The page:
Answers to "Ask Mike" Questions
Question #3

3. Why are there four books about Jesus at the start of the New Testament? Why not just one with one story?

Each of the gospels was written for specific purposes. Together they present eyewitness testimony that is consistent and demonstrably reliable. Written about A.D. 45, Matthew's gospel presents Jesus as the answer to Old Testament prophecy. Matthew wrote for Jewish readers for whom the Old Testament prophecies had persuasive meaning. Mark, writing for the Apostle Peter, penned his gospel about A.D. 50-55. It presents Jesus as a man of action, a portrait that appealed to the Roman mind. Mark explains Jewish terms for the Gentile reader. Luke, Paul's companion, wrote the gospel bearing his name in the early 60s. After careful research (Luke 1:1-2), Luke wrote a presentation I believe intended for use in Paul's hearing before the Emperor. With Acts and a collection of Paul's available writings, the gospel reveals Paul's message, work, and oversight demonstrating he was no threat to Roman peace. The Gospel of John, written in A.D. 90-95, appeared long after the others. Without a doubt, John knew of Matthew, Mark, and Luke, and wrote his gospel for two reasons. First, he supplements their accounts with substantial examples of Jesus teaching. John presents significant discourses which reveal Jesus' heart and mind. Second, he writes to refute an early heresy known as Gnosticism. Gnosticism taught that Jesus was either a human being possessed by a spiritual being known as the Christ or was not truly human and only appeared to be human. John's gospel repudiates both of these ideas. John tells us Jesus was fully flesh and blood, that He died, was buried, and rose again with the same body placed in the borrowed tomb.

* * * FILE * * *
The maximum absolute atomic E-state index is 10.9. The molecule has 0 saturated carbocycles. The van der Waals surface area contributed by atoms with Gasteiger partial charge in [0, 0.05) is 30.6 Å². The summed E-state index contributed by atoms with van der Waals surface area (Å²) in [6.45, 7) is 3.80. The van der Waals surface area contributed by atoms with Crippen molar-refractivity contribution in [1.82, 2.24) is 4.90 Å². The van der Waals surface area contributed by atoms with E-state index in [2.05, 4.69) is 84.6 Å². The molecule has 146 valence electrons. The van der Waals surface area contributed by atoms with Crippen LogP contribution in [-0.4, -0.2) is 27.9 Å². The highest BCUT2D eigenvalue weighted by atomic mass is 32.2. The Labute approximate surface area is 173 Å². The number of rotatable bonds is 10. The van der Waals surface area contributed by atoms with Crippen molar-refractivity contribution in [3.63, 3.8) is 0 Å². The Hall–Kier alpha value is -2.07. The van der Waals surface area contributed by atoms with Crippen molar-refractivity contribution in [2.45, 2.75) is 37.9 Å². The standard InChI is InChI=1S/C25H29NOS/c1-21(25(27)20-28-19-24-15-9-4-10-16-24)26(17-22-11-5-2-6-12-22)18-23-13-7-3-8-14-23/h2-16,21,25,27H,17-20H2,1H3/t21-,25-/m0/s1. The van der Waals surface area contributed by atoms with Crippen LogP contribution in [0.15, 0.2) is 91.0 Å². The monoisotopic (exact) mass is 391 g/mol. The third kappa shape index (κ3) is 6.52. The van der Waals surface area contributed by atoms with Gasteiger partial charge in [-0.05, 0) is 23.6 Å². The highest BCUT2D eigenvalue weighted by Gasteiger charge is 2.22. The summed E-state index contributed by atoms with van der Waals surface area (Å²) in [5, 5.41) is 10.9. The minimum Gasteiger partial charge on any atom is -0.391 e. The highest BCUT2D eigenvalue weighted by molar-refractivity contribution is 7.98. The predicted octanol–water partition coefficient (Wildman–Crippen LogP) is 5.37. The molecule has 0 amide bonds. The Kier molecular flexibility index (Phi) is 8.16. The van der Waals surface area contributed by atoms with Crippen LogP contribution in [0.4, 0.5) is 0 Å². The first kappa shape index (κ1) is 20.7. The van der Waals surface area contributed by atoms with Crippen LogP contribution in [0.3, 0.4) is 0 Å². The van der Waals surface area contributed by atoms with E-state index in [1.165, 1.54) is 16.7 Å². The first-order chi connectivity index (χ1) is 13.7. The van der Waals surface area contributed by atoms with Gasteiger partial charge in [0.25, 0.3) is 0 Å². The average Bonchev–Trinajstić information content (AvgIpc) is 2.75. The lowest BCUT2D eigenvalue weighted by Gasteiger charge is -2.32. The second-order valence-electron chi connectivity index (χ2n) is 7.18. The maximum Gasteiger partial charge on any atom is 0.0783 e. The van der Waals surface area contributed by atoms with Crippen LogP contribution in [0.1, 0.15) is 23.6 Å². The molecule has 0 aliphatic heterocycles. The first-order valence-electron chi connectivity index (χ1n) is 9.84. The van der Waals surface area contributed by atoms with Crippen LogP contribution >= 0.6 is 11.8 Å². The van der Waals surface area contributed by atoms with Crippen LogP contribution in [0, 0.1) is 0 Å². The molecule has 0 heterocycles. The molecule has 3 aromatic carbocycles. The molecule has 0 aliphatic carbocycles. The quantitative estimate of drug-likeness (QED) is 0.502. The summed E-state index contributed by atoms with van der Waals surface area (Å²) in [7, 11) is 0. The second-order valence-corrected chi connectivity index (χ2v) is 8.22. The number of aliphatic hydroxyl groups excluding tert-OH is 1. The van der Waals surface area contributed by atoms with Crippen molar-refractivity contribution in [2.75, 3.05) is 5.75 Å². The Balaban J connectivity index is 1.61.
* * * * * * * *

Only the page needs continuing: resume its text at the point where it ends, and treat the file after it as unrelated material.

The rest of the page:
Question #2
What do you think about evolution? Is this concept true? Can we rely on all sections of the Bible to be accurate?

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Question #4
With all the translations of the Bible, how should I decide which one to use?